Botrytis Blight (also known as Botrytis cinerea, bud rot, or gray mold) is a fungal disease that affects flowers, foliage, bulbs, and buds of a variety of different plants. It’s one of the main reasons why cut flowers and plants decay.
Unfortunately, it’s also highly contagious and can damage your crops.
Which plants are affected by Botrytis cinerea?
Many plant species are affected by Botrytis Blight. Some plants with thick flower petals—such as peonies, geraniums, and begonias—are very susceptible to the disease. Cannabis plants, African violet, delphinium, iris, camellia, dahlias, and hyacinth can also be affected.
Fruits, vegetables, and berries can even be affected by mold after they’ve been harvested, so mold control is extremely important.
What does Botrytis Blight look like?
You’ll know if Botrytis Blight is present as there are a few visible symptoms that you can see with the naked eye:
- Brown spots on plant tissue (including leaves, flowers, and buds)
- Leaf spots and irregular flecks on flowers
- Gray mold may be visible on plant parts
Once you spot gray mold, it’s likely that Botrytis Blight already has penetrated your garden. Botrytis blight usually only becomes visible after two or three weeks.
What causes Botrytis Blight?
Botrytis Blight is caused by a fungus called Botrytis cinerea that lives on dead plant debris. It spreads spores to infect damaged plant tissues. Unfortunately, this damage can then move to the healthy plant parts too, including could be leaves, flower petals, buds, or stems, and affect your entire garden. This becomes even more likely if you’re practicing hydroponic gardening.
Plant diseases can make your garden far more susceptible to Botrytis Blight, so it’s very important that disease control is high on your agenda.
Botrytis Blight loves high humidity and damp conditions, especially coupled with cooler weather, so keep an eye on the conditions in your garden or growing space for symptoms of the disease, such as spots on your plants’ leaves. Often, you’ll see an outbreak following long periods of rain, especially in spring or summer.
How do you prevent Gray Mold?
There are six key ways to prevent Botrytis Blight from affecting your plants:
- Good sanitation practices: Sanitation is a crucial part of gardening, especially in hydroponic systems. Destroy all plant parts that show signs of infection as soon as you spot them. This eradicates the conditions that Botrytis spores thrive in.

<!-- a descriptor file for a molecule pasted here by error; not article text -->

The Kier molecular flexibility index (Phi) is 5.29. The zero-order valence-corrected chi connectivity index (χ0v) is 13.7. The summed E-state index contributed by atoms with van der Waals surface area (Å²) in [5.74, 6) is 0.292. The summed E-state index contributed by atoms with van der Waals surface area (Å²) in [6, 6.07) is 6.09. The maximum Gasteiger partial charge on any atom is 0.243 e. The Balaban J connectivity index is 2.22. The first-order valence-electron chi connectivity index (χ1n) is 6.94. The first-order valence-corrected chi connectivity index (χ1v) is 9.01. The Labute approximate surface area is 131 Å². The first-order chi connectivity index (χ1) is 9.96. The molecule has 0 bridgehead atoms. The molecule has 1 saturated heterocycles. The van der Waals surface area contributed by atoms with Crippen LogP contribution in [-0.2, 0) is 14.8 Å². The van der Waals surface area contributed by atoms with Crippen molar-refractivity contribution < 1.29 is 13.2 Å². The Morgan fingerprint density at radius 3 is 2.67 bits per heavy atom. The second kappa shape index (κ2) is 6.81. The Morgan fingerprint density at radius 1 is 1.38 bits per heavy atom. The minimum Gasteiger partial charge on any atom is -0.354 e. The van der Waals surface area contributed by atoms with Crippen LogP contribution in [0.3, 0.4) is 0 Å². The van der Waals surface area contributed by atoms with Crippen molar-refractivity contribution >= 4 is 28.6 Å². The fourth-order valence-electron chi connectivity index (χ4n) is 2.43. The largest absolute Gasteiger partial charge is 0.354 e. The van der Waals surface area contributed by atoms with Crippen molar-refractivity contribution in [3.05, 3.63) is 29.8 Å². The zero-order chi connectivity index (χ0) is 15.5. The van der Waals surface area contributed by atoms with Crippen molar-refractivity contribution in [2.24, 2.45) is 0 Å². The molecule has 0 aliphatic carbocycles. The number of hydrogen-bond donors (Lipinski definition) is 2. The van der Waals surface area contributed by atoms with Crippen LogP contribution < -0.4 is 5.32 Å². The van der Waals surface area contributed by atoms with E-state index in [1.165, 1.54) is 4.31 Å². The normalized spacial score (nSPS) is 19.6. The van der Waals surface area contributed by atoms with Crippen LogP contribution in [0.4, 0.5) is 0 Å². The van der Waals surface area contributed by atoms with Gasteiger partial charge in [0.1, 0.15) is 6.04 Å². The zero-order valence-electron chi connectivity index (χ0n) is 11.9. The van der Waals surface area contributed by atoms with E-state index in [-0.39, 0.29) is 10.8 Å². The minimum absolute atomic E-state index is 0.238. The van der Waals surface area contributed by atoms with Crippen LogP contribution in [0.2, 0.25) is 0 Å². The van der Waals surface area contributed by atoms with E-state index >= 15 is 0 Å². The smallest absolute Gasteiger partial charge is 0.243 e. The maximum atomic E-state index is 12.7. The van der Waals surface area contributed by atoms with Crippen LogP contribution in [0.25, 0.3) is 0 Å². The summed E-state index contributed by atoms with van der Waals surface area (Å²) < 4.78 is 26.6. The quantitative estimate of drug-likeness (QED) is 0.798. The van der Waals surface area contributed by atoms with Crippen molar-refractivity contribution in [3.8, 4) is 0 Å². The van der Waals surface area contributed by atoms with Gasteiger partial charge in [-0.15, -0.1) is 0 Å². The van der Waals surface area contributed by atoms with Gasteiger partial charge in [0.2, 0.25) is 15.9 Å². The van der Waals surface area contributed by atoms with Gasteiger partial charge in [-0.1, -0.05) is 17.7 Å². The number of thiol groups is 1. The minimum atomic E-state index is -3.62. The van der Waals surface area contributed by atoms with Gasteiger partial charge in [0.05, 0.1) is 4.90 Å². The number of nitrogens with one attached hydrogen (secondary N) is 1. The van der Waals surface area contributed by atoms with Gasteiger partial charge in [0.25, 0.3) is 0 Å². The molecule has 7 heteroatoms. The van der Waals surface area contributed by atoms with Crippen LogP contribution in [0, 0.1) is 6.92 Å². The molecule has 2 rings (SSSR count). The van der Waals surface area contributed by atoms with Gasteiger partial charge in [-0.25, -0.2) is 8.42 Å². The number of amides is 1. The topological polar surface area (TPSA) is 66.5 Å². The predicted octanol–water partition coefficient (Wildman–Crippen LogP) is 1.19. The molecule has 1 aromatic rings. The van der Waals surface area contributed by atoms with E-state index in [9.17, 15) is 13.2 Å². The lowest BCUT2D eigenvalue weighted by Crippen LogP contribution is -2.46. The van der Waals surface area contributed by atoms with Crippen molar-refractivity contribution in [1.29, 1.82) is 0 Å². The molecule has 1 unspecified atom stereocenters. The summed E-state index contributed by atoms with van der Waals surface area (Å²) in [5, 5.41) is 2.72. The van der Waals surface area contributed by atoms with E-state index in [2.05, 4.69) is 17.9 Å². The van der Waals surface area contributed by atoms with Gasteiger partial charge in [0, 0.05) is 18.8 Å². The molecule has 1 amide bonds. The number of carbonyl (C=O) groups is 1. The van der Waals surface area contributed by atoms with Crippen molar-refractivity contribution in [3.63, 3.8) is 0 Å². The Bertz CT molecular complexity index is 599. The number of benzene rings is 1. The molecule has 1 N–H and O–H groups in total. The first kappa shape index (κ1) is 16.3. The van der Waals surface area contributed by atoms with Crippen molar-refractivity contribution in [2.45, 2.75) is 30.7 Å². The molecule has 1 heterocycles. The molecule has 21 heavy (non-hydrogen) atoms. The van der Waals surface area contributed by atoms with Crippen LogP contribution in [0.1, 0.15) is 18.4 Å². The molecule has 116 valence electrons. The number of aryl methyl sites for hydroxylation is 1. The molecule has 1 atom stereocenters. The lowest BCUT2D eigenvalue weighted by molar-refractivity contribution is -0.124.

- Use a fungicide: Use a fungicide, such as thiophanate-methyl, copper, sulfur, maneb, mancozeb, captain, or chlorothalonil every 10 days (before you spot any infections) to protect your garden from rot and diseases. Check product labels to see the active ingredients used. Neem oil is also often used.
- Practice plant management: Encourage healthy plants by avoiding overcrowding and ensuring that plants have good air circulation, Botrytis can be kept at bay. Gray mold loves poor air circulation, high relative humidity, and poor ventilation.
- Monitor environmental conditions: Gray mold loves high relative humidity and temperatures between 60-75°F. Use an inline fan to improve air circulation in your grow space.
- Don’t overfeed: It can be tempting to nourish your plants but be warned: too much nitrogen in the soil can cause tender growth that can be susceptible to disease.
- Avoid overhead watering: A good hydroponics system can help to keep buds and flowers dry, which reduces the conditions that the Botrytis Blight fungus loves.
Prevention and vigilance are much better than treatment; it’s always better to try to stop Botrytis Blight or gray mold from setting in in the first place.
How do you get rid of Botrytis Blight?
Once you see symptoms of Botrytis Blight, it’s important to mitigate the conditions it loves.
- Clear away any damp, rotting foliage in the area where spores may be lurking.
- Completely remove and destroy any affected plant tissue.
- Don’t use the removed tissue for compost, as this will just continue to spread the mold through your growing space.
- Ensure that any equipment you use has been disinfected thoroughly between uses to avoid further spreading of the gray mold infection.
You then need to improve air flow and use an effective fungicide every 7-10 days, especially if the weather is going to be cool and wet.
Contact IGT if you have any questions about managing Botrytis Blight (also called bud rot or gray mold), if you need help identifying the spots you’re seeing on your cannabis leaves or foliage, or if you want recommendations for the best fungicide brands to manage the species of fungus affecting your indoor garden.